Dewey mutters to himself—waiting in a hot car,

on a hot street, on a hot night in Chicago,

watching one gang-banger after another score or be screwed.


The chances of his man, Ruben, showing up

run fifty-fifty, fair odds, still—

Here he comes, low-rider, badass, dangerous.


Ruben's boys slide out of the car, Ruben waits.

They go in. He waits. They come out, stand aside the door.

Ruben goes in, comes out ten minutes later

with what—a grand, ten, a hundred, who knows?


Dewey has what he came for, faces and a locale—

confirmation—enough for the next move.

He drives off, the a.c. killing the Chicago heat—stops for a beer.



Ch. 7: Dewey Gets Shot


The next thing he knows he's on the ground, 67th and Cottage Grove,

looking up at a black sky, a waning moon,

a city block of bricks, boarded windows, and hoplessness.


His pants are wet, he didn't piss himself, and it isn't raining.

He raises his head and groans.

Under the nasueating glow of an amber streetlight


he sees blood, a lot of it, coming from the inside of his thigh,

and it's coming in arcs.

He can pass out or hit nine-one-one.


The next time he opens his eyes he sees the green tile walls

and focused light of an E.R.; and faces,

doctors' and nurses' faces, all too concerned, surrounding him.


Fuck, he says, or thinks, he doesn't know which,

this, most definitely, is not good.



Ch. 8: Annus Mirabilis


Dewey spends Christmas at his daughter's,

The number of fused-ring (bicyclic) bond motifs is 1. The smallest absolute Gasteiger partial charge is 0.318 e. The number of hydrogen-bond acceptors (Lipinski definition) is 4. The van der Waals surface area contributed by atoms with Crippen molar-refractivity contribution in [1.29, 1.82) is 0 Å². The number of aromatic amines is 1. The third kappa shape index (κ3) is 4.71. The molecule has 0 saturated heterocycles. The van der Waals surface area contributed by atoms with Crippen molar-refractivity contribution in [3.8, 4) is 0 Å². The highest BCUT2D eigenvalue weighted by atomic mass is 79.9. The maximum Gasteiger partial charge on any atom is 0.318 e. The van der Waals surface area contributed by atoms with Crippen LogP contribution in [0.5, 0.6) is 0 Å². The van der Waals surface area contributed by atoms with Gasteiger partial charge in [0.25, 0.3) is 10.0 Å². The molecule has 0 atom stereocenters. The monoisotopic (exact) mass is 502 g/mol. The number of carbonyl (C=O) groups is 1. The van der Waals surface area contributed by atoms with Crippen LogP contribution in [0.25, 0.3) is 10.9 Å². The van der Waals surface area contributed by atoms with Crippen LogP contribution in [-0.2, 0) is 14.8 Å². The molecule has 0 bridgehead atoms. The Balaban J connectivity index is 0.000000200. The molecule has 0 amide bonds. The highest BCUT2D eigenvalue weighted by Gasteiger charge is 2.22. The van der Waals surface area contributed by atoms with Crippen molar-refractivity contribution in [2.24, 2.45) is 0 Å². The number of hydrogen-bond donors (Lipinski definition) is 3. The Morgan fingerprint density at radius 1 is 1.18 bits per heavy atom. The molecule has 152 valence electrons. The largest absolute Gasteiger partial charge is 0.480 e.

his leg is healing, slowly.

He wasn't shot as thought, at least not directly,


but a ricochet glancing off the brick, entering

his leg already flattened,

ripping into his femoral artery.


It was a mess, and a drive-by, not meant for him.

It is, after all, Chicago.

Jackson is back in Corpus. This thing with Rebecca


is proving wholesome, neither prone

to wholesomeness by nature.

So the year is ending for the brothers, nothing accomplished—


the bad guys are still bad. But no one died,

which seems, to them, all to the good.



Ch. 9: Jackson Unwinds


Jackson drops three quarters and a dime

in the cigarette machine, Chesterfields.

He lights up, snaps shut the Zippo,


exhales, drives on across the border into Nuevo Laredo.

There's nothing there for him but a hangover

waiting to happen, which is what he needs


after his Columbian run—six weeks down and back—

not a day, not an hour, rarely a minute,

when he didn't feel scared shitless.


After it's all said and done Border Patrol

has another pen full of runners,